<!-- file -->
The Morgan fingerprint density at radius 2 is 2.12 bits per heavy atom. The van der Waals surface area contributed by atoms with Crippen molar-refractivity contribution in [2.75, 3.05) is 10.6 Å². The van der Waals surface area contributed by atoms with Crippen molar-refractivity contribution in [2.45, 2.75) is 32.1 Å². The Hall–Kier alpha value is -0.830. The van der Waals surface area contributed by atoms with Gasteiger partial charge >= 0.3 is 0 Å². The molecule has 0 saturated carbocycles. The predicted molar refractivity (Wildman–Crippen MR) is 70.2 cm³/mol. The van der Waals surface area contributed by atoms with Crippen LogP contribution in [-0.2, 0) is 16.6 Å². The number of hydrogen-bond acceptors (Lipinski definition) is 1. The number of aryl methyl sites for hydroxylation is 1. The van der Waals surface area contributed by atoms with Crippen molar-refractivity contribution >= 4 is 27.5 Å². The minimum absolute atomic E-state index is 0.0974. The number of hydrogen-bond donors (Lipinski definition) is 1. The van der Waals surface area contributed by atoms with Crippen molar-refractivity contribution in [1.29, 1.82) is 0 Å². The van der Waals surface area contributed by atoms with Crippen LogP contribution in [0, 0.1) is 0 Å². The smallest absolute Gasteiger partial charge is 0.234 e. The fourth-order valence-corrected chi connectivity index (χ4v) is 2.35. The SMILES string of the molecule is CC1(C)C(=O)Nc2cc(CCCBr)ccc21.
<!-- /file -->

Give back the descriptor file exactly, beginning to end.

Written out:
The Morgan fingerprint density at radius 2 is 2.12 bits per heavy atom. The van der Waals surface area contributed by atoms with Crippen molar-refractivity contribution in [2.75, 3.05) is 10.6 Å². The van der Waals surface area contributed by atoms with Crippen molar-refractivity contribution in [2.45, 2.75) is 32.1 Å². The Hall–Kier alpha value is -0.830. The van der Waals surface area contributed by atoms with Gasteiger partial charge >= 0.3 is 0 Å². The molecule has 0 saturated carbocycles. The predicted molar refractivity (Wildman–Crippen MR) is 70.2 cm³/mol. The van der Waals surface area contributed by atoms with Crippen LogP contribution in [-0.2, 0) is 16.6 Å². The number of hydrogen-bond acceptors (Lipinski definition) is 1. The number of aryl methyl sites for hydroxylation is 1. The van der Waals surface area contributed by atoms with Crippen molar-refractivity contribution >= 4 is 27.5 Å². The minimum absolute atomic E-state index is 0.0974. The number of hydrogen-bond donors (Lipinski definition) is 1. The van der Waals surface area contributed by atoms with Crippen molar-refractivity contribution in [1.29, 1.82) is 0 Å². The van der Waals surface area contributed by atoms with Crippen LogP contribution in [0, 0.1) is 0 Å². The smallest absolute Gasteiger partial charge is 0.234 e. The fourth-order valence-corrected chi connectivity index (χ4v) is 2.35. The SMILES string of the molecule is CC1(C)C(=O)Nc2cc(CCCBr)ccc21.